As countries across Asia Pacific struggle with resurgences of the coronavirus, one data point is steering government responses: the share of cases with no clear indication of how infection occurred.
These patients cannot be linked to other confirmed infections or existing outbreaks by virus responders, indicating hidden chains of transmission. A growing proportion of such cases in a city’s resurgence pushes governments, like in Australia and Hong Kong, to take broad and blunt action, returning entire cities to lockdown-like conditions.
You can hardly contain the outbreak because you have no idea where they will come out next,” said Yang Gonghuan, former deputy director general of China’s Center for Disease Control and Prevention. “When there’s more cases where the origins are unknown, it adds to the difficulty for containment.”
In contrast, a low share of cases of unknown origins means that authorities can stay relatively relaxed — like in South Korea and Japan — even if total daily new infections reach the hundreds. These countries can take a targeted and nimble approach, shutting down schools or workplaces where clusters are found, but allowing the rest of the population to live normally.
This data point is a telltale sign of whether resurgences across the world will flare up into bigger waves, and if residents need to gird themselves for a return to lockdown.
Here’s a breakdown of how the places fighting flareups are using the number to guide their responses:
Hong Kong: Strictest-ever restrictions
The Asian financial hub enjoyed three months of normal life before a surprise resurgence this month that looks to set to be its worst wave ever. Infections of “unknown origins” have surged to half of all new local cases, indicating that they’re emerging from all corners.
The former British colony has reacted swiftly, levying its strictest-ever restrictions on the city of 7.5 million. Schools started summer break early while bars, gyms and beaches have been shut. Public gatherings are limited to four people and those refusing to wear masks on public transport will be fined HK$5,000 ($645)
Melbourne, Australia: Return to lockdown
The 5 million residents of Melbourne are in the midst of a government-mandated six-week lockdown thanks to a new wave of coronavirus infections in Victoria state, 51% of which are of unknown origins or still under investigation. The outbreak is spilling over to Sydney, raising fears that Australia’s largest city will be a fresh hot spot.
The lockdown, which included the barring of 3,000 residents in public-housing tower blocks from leaving their apartments for several days until they were all tested, is reminiscent of the stringent controls imposed in Wuhan, the Chinese city where the virus first emerged. The measure made Australia one of the only western democracies to mandate that people cannot step outside their homes.Tokyo, Japan: Worrying uptick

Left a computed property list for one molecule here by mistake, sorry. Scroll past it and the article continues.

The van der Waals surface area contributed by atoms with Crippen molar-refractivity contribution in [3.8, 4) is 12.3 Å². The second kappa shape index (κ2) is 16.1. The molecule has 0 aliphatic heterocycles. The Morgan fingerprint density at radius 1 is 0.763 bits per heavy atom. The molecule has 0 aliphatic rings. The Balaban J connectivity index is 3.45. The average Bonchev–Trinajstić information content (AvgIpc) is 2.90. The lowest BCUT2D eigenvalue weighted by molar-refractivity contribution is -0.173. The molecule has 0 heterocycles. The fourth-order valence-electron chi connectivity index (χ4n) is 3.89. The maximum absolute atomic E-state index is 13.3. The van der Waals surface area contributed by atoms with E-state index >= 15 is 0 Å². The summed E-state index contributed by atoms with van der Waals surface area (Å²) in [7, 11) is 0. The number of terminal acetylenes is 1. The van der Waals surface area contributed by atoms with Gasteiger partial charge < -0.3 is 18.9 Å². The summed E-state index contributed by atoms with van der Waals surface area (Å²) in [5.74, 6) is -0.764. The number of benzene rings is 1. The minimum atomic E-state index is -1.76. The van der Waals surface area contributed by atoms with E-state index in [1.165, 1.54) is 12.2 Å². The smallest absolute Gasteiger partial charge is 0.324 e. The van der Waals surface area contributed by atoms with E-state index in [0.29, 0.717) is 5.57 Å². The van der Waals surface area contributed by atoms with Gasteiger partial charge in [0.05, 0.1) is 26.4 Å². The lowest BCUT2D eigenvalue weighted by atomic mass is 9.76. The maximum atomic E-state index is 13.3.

Termed “infections with unknown routes” by Japanese officials, the share of such cases when the new outbreak started about a month ago was initially low at about one fifth. This was cited by the government for taking relatively little action and continuing to open up the economy and society.
But the share of unknown origin cases has now risen to about 53%, raising alarm. While the Japanese government has no legal power to force businesses to shut down, the situation has prompted the country’s Economy Minister Yasutoshi Nishimura to strike a harsher tone on nightclubs, warning that some may be asked to close if they don’t comply with guidelines. On Wednesday, Tokyo raised its alert level to the highest on a four-point scale and asked people to modify their behavior to prevent further spread.
“We need to ensure that this wave does not get any bigger and trigger a state of emergency,” Nishimura said on Tuesday. “I feel we are approaching the stage.”
South Korea: Relaxed reaction
The country lauded for its success in taming the virus through rapid testing and aggressive contact tracing without lockdowns continues to maintain relative composure in facing resurgences. This is likely due to the fact that only a tenth of new cases in South Korea in the first two weeks of July came from unknown routes of transmission.
While authorities have introduced electronic exit and entry systems into high-risk areas like gyms and nightclubs, they’ve not had to impose broad measures restricting people’s movement even as daily new cases hover between 30 to 60 plus — sometimes more than Hong Kong’s.
The emergence of this category of cases and their influence on containment policy is due to the insidious infectiousness of the coronavirus, a quality that has allowed it to spread so widely in a short time. There is much that scientists still do not understand about how the virus behaves, including whether it lingers in the air and for how long, and how it was traced to the packaging of imported shrimp in China.
“Such unexplained hot spots are still relatively few in this region,” Yang said. “But when they show up, people have more worries about the future.”-